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Is it possible to do the below with one line?

shopt -s extglob

rm -r !(folder1|file1|folder2)
rm -r folder2/!(subfolder)
rm -r folder2/subfolder/!(onefile)

For example, something like this?

rm -r !(folder1|file1|folder2/subfolder/onefile)
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You can use the (negated) -path test of the find tool. If the tool supports -delete then it's relatively straightforward:

find . ! -path ./folder1 ! -path './folder1/*' ! -path ./file1 ! -path ./folder2/subfolder/onefile -delete

If onefile exists then subfolder and folder2 will be reported in cannot delete: Directory not empty errors. This will make them survive but the exit status from find will not be 0.

If your find supports -empty then you can test directories for being empty before you -delete them. In general you don't want to test non-directories for being empty. This complicates the command but allows it to return 0 if everything goes as planned. Like this:

find . ! -path ./folder1 \
       ! -path './folder1/*' \
       ! -path ./file1 \
       ! -path ./folder2/subfolder/onefile \
       \( ! -type d -o -empty \) \
       -delete

find rich enough to support -delete and -empty will probably support -regex. GNU find in my Debian can do this:

find . ! -regex '\./folder1/*.*\|\./file1\|\./folder2/subfolder/onefile' -delete

Notes:

  • It's the existence of onefile what prevents find from deleting subfolder or folder2. You need more patterns (see down below) or more complicated regex to keep these directories regardless of whether onefile is there or not. A variant with more complicated regex:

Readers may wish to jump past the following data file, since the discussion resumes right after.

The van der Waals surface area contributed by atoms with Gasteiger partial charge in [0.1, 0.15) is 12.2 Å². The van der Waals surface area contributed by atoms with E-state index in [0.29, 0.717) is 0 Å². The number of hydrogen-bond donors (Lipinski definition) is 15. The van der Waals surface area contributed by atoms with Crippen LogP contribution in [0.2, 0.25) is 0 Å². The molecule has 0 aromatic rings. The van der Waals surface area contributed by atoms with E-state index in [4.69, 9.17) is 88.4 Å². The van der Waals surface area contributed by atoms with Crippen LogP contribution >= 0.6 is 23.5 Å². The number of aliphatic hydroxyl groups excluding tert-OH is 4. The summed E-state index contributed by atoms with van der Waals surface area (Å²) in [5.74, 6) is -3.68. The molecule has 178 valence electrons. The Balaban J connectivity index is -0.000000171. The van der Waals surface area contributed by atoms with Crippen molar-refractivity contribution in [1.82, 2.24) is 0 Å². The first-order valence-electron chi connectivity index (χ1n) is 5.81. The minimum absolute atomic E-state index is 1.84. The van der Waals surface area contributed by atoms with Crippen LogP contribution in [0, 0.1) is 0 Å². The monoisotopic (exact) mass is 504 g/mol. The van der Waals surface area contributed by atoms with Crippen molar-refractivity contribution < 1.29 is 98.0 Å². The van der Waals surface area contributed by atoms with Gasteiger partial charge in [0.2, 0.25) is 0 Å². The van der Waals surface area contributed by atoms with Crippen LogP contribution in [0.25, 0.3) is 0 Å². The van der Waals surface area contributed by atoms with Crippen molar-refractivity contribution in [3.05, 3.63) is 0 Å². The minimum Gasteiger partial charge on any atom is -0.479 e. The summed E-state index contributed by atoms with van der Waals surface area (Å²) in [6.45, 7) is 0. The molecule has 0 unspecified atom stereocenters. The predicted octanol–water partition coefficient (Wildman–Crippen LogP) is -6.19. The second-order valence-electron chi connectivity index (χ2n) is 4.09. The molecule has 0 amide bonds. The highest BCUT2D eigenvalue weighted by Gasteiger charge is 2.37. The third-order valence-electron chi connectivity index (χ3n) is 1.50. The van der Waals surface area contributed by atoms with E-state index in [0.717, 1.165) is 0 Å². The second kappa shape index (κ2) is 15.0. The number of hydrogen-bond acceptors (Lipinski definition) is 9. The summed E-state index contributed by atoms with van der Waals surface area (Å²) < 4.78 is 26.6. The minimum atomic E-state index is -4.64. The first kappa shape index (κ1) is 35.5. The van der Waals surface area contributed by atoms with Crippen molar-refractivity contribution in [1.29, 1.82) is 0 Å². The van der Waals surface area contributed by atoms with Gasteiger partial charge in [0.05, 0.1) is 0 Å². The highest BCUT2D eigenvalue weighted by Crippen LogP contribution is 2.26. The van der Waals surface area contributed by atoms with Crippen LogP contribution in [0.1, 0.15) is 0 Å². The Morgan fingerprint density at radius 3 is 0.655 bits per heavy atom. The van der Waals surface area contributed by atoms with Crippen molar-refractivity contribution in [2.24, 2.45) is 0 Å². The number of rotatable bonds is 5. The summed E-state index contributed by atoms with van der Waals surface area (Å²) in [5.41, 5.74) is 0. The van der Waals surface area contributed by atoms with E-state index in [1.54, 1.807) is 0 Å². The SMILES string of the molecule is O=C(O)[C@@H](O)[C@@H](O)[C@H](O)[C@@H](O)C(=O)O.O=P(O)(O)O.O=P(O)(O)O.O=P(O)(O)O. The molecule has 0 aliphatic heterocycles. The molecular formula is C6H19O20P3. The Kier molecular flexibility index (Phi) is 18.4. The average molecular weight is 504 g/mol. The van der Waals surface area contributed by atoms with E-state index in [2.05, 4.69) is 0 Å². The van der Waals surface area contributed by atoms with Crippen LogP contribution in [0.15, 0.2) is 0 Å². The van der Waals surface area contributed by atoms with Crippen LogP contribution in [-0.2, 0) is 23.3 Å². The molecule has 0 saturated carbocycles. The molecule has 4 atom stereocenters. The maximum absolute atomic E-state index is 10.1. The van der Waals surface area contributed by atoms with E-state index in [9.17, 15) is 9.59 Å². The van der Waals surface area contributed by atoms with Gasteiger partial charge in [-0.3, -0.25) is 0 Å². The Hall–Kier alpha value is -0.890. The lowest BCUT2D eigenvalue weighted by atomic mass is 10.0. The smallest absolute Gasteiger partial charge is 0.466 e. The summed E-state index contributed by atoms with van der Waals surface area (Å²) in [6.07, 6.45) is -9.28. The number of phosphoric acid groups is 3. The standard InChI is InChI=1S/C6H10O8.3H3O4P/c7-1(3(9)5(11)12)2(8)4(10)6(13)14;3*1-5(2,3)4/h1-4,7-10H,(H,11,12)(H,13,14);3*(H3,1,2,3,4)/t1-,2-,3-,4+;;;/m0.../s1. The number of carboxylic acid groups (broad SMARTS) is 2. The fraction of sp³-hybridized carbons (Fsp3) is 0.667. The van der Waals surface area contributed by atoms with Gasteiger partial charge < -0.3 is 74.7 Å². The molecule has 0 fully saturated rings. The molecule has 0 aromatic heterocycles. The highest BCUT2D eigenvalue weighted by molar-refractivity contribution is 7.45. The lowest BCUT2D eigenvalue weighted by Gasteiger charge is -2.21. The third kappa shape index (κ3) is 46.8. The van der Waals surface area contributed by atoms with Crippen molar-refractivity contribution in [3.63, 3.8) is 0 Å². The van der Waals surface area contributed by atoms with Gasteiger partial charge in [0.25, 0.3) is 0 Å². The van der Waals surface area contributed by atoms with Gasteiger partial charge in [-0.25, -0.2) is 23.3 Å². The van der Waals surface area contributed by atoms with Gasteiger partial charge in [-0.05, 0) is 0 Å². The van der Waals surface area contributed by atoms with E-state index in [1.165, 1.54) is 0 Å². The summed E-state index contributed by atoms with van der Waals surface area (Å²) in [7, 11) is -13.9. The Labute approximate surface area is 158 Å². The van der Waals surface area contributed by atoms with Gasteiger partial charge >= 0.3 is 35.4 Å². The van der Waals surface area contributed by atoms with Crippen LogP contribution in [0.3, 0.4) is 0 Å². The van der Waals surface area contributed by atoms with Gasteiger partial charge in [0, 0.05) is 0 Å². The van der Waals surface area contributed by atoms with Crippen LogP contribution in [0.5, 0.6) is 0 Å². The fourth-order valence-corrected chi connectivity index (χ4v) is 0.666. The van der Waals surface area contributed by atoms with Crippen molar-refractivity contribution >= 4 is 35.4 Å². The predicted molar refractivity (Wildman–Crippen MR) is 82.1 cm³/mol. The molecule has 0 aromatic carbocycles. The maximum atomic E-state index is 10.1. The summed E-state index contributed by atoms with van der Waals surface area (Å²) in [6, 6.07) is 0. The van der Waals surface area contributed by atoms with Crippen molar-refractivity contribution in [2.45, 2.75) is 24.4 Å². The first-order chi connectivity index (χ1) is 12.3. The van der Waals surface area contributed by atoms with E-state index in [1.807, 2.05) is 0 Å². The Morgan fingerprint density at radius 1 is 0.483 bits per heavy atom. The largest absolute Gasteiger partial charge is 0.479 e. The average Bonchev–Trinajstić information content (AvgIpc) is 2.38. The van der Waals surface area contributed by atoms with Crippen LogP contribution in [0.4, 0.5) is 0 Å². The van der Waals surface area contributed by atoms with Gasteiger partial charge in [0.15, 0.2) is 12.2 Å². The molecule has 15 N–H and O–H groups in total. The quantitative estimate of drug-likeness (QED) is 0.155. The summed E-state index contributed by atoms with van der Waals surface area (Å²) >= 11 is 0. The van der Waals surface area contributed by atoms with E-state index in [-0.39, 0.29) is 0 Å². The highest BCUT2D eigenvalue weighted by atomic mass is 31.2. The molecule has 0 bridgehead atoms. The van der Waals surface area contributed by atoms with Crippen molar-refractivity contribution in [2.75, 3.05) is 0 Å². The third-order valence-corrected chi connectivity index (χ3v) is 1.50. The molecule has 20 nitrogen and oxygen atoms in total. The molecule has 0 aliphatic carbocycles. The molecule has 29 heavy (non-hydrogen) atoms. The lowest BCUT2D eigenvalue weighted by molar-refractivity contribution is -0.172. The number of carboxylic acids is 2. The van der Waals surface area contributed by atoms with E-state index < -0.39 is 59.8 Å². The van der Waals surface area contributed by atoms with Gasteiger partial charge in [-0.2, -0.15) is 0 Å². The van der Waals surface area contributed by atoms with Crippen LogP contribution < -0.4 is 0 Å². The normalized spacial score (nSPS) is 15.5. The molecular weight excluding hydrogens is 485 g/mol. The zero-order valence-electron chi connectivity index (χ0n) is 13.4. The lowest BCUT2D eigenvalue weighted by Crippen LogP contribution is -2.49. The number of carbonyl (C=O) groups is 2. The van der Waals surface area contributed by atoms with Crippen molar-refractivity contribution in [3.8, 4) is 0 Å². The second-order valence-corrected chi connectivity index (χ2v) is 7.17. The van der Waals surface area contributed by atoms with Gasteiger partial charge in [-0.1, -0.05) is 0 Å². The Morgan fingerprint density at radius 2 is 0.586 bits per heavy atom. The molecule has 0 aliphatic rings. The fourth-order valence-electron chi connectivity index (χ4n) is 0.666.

find . ! -regex '\./folder1/*.*\|\./file1\|\./folder2\(/subfolder\(/onefile\)?\)?' -delete
    

    As a bonus such improvement fixes the "non-zero exit status" issue.

  • -path uses glob-like pattern matching notation (? matches a single character and * matches zero or more characters); -regex uses regular expressions (. matches a single character and .* matches zero or more characters).

  • -path and -regex match against the entire path of a file. To craft patterns that work, you need to know what path find will use. Hints:

    • find is obliged not to use trailing slash for any path that is not a starting point. This is the reason I used separate -path patterns for ./folder1 and files within (./folder1/*).
    • On the other hand starting points are used as provided. If the starting point is . then all paths will start with ./ except for the path to . itself, it will be just .. If the starting point is ./ then all paths will start with ./.
  • In my tests -delete silently processes . without deleting and without error, so there is no need to exclude .. On the other hand it throws an error for ./. I'm not sure how reliable this behavior is. In case of any doubt explicitly exclude ., especially if you're after a meaningful exit status.

  • There are few regex types. E.g. I could use -regextype posix-extended before ! -regex. The following is the most compact command I came up with (not portable though):

    find . -regextype posix-extended \
         ! -regex './folder1(/.*)?|./file1|./folder2(/subfolder(/onefile)?)?' \
           -delete